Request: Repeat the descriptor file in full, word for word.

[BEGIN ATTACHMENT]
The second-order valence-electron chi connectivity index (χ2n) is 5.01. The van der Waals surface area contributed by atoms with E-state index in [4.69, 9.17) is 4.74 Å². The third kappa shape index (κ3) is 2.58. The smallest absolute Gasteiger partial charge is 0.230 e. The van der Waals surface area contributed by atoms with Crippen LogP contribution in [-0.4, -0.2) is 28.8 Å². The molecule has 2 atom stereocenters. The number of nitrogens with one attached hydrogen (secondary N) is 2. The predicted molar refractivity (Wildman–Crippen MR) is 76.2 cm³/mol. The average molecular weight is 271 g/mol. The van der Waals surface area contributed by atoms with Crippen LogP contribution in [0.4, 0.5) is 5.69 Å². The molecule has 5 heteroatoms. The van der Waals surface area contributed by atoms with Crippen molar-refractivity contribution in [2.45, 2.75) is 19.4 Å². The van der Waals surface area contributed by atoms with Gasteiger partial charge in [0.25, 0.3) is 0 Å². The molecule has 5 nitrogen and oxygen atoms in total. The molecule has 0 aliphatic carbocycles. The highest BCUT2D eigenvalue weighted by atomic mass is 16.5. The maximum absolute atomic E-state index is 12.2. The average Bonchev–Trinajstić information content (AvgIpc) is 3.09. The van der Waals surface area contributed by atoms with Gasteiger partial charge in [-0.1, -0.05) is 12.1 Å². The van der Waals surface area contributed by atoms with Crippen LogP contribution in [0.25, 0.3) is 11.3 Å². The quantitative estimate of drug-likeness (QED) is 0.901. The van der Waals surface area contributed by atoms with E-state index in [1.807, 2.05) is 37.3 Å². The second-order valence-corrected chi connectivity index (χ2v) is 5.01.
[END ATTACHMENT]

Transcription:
The second-order valence-electron chi connectivity index (χ2n) is 5.01. The van der Waals surface area contributed by atoms with E-state index in [4.69, 9.17) is 4.74 Å². The third kappa shape index (κ3) is 2.58. The smallest absolute Gasteiger partial charge is 0.230 e. The van der Waals surface area contributed by atoms with Crippen LogP contribution in [-0.4, -0.2) is 28.8 Å². The molecule has 2 atom stereocenters. The number of nitrogens with one attached hydrogen (secondary N) is 2. The predicted molar refractivity (Wildman–Crippen MR) is 76.2 cm³/mol. The average molecular weight is 271 g/mol. The van der Waals surface area contributed by atoms with Crippen LogP contribution in [0.4, 0.5) is 5.69 Å². The molecule has 5 heteroatoms. The van der Waals surface area contributed by atoms with Crippen molar-refractivity contribution in [2.45, 2.75) is 19.4 Å². The van der Waals surface area contributed by atoms with Gasteiger partial charge in [0.25, 0.3) is 0 Å². The molecule has 5 nitrogen and oxygen atoms in total. The molecule has 0 aliphatic carbocycles. The highest BCUT2D eigenvalue weighted by atomic mass is 16.5. The maximum absolute atomic E-state index is 12.2. The average Bonchev–Trinajstić information content (AvgIpc) is 3.09. The van der Waals surface area contributed by atoms with Gasteiger partial charge in [-0.1, -0.05) is 12.1 Å². The van der Waals surface area contributed by atoms with Crippen LogP contribution in [0.25, 0.3) is 11.3 Å². The quantitative estimate of drug-likeness (QED) is 0.901. The van der Waals surface area contributed by atoms with E-state index in [1.807, 2.05) is 37.3 Å². The second-order valence-corrected chi connectivity index (χ2v) is 5.01.